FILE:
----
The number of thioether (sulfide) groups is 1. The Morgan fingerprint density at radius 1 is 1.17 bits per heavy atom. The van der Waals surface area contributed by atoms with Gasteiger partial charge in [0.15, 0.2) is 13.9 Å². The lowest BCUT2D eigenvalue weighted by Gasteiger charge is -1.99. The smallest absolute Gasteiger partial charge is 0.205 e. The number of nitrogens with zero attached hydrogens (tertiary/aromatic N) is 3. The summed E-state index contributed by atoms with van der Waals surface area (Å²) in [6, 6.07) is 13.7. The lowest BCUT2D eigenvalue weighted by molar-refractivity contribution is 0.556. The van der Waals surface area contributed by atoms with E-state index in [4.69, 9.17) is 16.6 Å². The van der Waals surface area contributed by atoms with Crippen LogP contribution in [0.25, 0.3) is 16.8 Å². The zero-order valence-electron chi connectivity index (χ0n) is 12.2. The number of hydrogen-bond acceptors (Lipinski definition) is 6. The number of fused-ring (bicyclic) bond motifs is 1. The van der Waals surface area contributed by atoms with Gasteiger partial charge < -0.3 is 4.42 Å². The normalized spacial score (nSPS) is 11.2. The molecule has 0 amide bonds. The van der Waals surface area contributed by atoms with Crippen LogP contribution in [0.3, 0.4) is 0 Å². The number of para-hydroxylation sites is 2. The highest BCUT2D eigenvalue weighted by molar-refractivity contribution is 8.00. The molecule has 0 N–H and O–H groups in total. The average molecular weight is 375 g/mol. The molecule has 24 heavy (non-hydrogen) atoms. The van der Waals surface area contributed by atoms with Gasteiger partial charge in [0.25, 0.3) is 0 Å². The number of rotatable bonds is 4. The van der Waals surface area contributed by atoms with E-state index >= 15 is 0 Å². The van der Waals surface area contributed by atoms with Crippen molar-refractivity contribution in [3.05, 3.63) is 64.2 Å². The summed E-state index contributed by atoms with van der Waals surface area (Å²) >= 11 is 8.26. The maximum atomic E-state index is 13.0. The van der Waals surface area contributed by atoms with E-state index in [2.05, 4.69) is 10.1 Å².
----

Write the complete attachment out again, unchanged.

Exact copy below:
The number of thioether (sulfide) groups is 1. The Morgan fingerprint density at radius 1 is 1.17 bits per heavy atom. The van der Waals surface area contributed by atoms with Gasteiger partial charge in [0.15, 0.2) is 13.9 Å². The lowest BCUT2D eigenvalue weighted by Gasteiger charge is -1.99. The smallest absolute Gasteiger partial charge is 0.205 e. The number of nitrogens with zero attached hydrogens (tertiary/aromatic N) is 3. The summed E-state index contributed by atoms with van der Waals surface area (Å²) in [6, 6.07) is 13.7. The lowest BCUT2D eigenvalue weighted by molar-refractivity contribution is 0.556. The van der Waals surface area contributed by atoms with E-state index in [4.69, 9.17) is 16.6 Å². The van der Waals surface area contributed by atoms with Crippen LogP contribution in [0.25, 0.3) is 16.8 Å². The zero-order valence-electron chi connectivity index (χ0n) is 12.2. The number of hydrogen-bond acceptors (Lipinski definition) is 6. The number of fused-ring (bicyclic) bond motifs is 1. The van der Waals surface area contributed by atoms with Gasteiger partial charge < -0.3 is 4.42 Å². The normalized spacial score (nSPS) is 11.2. The molecule has 0 amide bonds. The van der Waals surface area contributed by atoms with Crippen LogP contribution in [0.3, 0.4) is 0 Å². The number of para-hydroxylation sites is 2. The highest BCUT2D eigenvalue weighted by molar-refractivity contribution is 8.00. The molecule has 0 N–H and O–H groups in total. The average molecular weight is 375 g/mol. The molecule has 24 heavy (non-hydrogen) atoms. The van der Waals surface area contributed by atoms with Gasteiger partial charge in [0.25, 0.3) is 0 Å². The number of rotatable bonds is 4. The van der Waals surface area contributed by atoms with E-state index >= 15 is 0 Å². The van der Waals surface area contributed by atoms with Crippen molar-refractivity contribution in [3.05, 3.63) is 64.2 Å². The summed E-state index contributed by atoms with van der Waals surface area (Å²) >= 11 is 8.26. The maximum atomic E-state index is 13.0. The van der Waals surface area contributed by atoms with E-state index in [2.05, 4.69) is 10.1 Å².